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How Do I Collect My Royalties If I’m Not A US Citizen?

If you earn money in the U.S., you must pay taxes on your income. U.S. tax law requires us to report royalty payments made to non-U.S. members and withhold and remit taxes on the royalty payments to the U. S. Internal Revenue Service (IRS). Although you may also need to report and pay taxes to your own government, we are not involved in this process.


Determining Tax Rates
The standard tax-withholding rate for non-U.S. members is 30%. If you are a non-U.S. member and your country has an established tax rate treaty with the U.S., you may be eligible for treaty withholdings rates if you provide us with a valid W-8BEN.
Here are some common tax withholding rates by country, which are subject to change without notice:


Canada: 0%
Australia: 10%
UK: 0%
Japan: 10%
India: 15%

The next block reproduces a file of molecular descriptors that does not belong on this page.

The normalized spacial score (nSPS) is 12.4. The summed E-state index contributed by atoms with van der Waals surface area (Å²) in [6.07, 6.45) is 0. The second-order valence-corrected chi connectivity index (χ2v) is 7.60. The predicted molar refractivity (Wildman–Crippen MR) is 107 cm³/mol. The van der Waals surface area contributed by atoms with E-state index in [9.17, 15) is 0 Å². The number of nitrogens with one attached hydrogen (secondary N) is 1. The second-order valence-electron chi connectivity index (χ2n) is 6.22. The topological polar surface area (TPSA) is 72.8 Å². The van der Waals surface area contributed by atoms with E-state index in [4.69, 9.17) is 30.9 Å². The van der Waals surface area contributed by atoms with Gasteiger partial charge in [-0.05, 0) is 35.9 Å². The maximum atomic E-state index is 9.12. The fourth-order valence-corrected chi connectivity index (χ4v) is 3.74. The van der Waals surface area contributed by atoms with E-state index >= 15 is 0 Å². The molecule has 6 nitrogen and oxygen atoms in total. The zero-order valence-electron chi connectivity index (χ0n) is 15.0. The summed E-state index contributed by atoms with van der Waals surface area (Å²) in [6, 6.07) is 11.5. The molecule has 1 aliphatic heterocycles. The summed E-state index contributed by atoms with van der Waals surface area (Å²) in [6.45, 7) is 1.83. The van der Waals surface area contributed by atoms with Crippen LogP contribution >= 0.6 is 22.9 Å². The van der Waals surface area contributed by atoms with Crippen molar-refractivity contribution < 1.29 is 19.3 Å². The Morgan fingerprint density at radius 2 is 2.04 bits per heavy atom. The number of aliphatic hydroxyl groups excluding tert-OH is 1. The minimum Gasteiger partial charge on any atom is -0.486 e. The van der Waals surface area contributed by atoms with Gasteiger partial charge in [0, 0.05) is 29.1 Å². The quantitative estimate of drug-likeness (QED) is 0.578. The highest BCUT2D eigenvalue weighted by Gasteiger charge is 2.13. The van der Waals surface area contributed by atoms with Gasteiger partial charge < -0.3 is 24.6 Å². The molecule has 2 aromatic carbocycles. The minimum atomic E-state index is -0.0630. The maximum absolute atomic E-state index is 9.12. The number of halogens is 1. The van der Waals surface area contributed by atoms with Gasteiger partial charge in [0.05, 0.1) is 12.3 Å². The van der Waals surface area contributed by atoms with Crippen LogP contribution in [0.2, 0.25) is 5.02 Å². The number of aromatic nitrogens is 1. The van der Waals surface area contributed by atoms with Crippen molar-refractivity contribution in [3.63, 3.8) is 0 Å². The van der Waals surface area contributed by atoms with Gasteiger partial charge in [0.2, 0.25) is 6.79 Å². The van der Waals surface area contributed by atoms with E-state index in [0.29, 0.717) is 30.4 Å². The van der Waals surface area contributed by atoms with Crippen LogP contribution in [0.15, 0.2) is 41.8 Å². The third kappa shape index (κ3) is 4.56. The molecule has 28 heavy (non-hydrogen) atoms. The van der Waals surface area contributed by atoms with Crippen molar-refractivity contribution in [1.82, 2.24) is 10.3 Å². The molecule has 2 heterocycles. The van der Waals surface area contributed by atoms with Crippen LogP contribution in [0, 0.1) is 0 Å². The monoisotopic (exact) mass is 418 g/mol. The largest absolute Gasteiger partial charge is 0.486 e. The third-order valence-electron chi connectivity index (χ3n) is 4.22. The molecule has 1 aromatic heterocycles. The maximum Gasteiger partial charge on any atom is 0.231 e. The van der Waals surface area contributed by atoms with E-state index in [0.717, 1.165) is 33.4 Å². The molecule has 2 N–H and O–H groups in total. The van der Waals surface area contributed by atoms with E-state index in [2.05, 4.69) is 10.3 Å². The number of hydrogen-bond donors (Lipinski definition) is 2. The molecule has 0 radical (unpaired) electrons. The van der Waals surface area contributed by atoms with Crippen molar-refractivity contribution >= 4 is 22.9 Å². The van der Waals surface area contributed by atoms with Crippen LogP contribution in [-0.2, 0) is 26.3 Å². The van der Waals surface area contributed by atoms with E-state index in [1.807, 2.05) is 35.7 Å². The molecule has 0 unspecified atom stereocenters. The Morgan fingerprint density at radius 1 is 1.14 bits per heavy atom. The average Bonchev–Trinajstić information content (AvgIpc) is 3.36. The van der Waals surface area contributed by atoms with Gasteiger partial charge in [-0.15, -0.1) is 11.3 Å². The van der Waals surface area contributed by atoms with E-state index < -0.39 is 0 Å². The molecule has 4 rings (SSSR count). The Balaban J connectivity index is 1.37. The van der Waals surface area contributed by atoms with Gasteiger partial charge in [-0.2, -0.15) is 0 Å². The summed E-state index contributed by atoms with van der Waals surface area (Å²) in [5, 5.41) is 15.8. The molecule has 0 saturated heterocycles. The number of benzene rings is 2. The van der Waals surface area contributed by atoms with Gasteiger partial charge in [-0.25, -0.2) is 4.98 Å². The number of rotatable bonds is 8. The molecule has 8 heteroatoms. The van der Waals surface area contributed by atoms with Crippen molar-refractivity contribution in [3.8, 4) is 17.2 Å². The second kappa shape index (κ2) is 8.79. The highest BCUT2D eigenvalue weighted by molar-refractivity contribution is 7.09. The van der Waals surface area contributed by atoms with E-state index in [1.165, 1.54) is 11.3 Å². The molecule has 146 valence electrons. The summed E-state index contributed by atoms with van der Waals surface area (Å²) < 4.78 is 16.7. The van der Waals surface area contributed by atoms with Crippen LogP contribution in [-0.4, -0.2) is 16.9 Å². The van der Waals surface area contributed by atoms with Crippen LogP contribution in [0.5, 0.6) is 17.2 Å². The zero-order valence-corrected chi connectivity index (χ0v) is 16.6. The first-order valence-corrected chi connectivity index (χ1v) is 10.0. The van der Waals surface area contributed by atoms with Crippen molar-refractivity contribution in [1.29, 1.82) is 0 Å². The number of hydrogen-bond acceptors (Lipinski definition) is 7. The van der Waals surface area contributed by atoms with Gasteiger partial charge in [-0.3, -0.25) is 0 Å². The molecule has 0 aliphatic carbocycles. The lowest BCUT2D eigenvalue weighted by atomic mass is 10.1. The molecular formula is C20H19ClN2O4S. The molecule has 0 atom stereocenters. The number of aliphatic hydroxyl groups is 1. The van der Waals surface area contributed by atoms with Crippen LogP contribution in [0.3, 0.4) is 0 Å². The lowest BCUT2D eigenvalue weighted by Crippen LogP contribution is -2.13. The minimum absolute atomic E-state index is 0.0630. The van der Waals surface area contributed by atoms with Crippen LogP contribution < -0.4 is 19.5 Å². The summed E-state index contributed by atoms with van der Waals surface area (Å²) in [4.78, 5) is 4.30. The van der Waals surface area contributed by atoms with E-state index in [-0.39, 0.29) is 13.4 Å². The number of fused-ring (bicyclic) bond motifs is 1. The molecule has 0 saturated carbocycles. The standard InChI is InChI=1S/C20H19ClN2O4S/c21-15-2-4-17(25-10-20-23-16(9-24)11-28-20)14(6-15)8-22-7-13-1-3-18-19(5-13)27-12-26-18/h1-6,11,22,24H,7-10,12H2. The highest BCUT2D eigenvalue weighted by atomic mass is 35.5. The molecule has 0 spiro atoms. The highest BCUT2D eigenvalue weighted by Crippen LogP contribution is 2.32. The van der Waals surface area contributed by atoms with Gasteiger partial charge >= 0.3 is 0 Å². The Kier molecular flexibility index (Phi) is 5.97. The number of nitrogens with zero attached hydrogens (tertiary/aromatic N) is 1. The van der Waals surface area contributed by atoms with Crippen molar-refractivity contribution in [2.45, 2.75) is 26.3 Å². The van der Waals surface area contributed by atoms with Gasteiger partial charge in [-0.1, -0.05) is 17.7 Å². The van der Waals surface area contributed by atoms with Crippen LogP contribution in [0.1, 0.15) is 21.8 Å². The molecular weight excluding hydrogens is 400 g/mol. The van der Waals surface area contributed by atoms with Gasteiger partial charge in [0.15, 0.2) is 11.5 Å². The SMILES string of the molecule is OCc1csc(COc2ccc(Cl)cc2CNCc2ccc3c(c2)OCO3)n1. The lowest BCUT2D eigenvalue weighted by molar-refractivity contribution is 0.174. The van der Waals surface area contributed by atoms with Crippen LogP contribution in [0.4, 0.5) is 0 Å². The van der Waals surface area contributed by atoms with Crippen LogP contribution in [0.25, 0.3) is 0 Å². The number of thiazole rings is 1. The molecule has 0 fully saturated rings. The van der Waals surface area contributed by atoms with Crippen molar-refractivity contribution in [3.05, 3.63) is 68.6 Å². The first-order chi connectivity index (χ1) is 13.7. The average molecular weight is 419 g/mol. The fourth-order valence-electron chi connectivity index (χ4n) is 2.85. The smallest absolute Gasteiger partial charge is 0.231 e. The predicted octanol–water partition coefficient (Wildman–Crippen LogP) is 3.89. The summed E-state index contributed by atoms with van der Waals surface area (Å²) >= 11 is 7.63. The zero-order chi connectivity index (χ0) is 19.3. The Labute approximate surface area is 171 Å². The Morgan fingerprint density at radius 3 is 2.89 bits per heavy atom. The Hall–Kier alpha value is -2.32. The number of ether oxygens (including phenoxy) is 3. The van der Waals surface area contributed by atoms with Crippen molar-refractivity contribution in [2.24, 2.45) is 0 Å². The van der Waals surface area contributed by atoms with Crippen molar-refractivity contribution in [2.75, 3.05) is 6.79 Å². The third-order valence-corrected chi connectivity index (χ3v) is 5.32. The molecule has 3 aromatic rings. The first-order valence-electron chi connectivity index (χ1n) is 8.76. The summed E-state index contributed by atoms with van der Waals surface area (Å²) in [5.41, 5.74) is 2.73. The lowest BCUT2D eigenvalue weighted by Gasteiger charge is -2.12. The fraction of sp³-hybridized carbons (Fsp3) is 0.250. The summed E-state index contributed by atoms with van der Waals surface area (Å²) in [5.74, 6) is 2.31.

For more information, see IRS Publication 515.

    Obtain a U.S. Tax Identification Number (TIN). Apply for a U.S. TIN through either a W-7 form (for individuals) or SS4 form (for businesses), which you can find at the IRS website. If you are an individual applying for a TIN, you may also be required to submit a document to the IRS, which confirms your business relationship with us. We call this an IRS commitment letter. Please contact us to receive the commitment letter before applying for a TIN.

    Enter your TIN and in your account, click on Account link in upper right hand corner, and go to Payee Information. Enter your TIN in the field labeled Tax ID. Complete all other required fields on the page, then click Save.
    Send us your complete W-8BEN form. A W-8BEN form states what country you reside in and which treaty, if any, determines your tax rate. Download a W-8BEN, complete the form it its entirety, including your TIN and user ID, and provide it to us:

    ATTN: Accounting
    email: rbdigital@fastpencil.com


    Neither a TIN nor W-8BEN form is required to receive royalty payments, however, if you choose not to provide a W-8BEN, we will withhold 30% of your earnings for tax purposes regardless of any tax treaties your country may have with the U.S.

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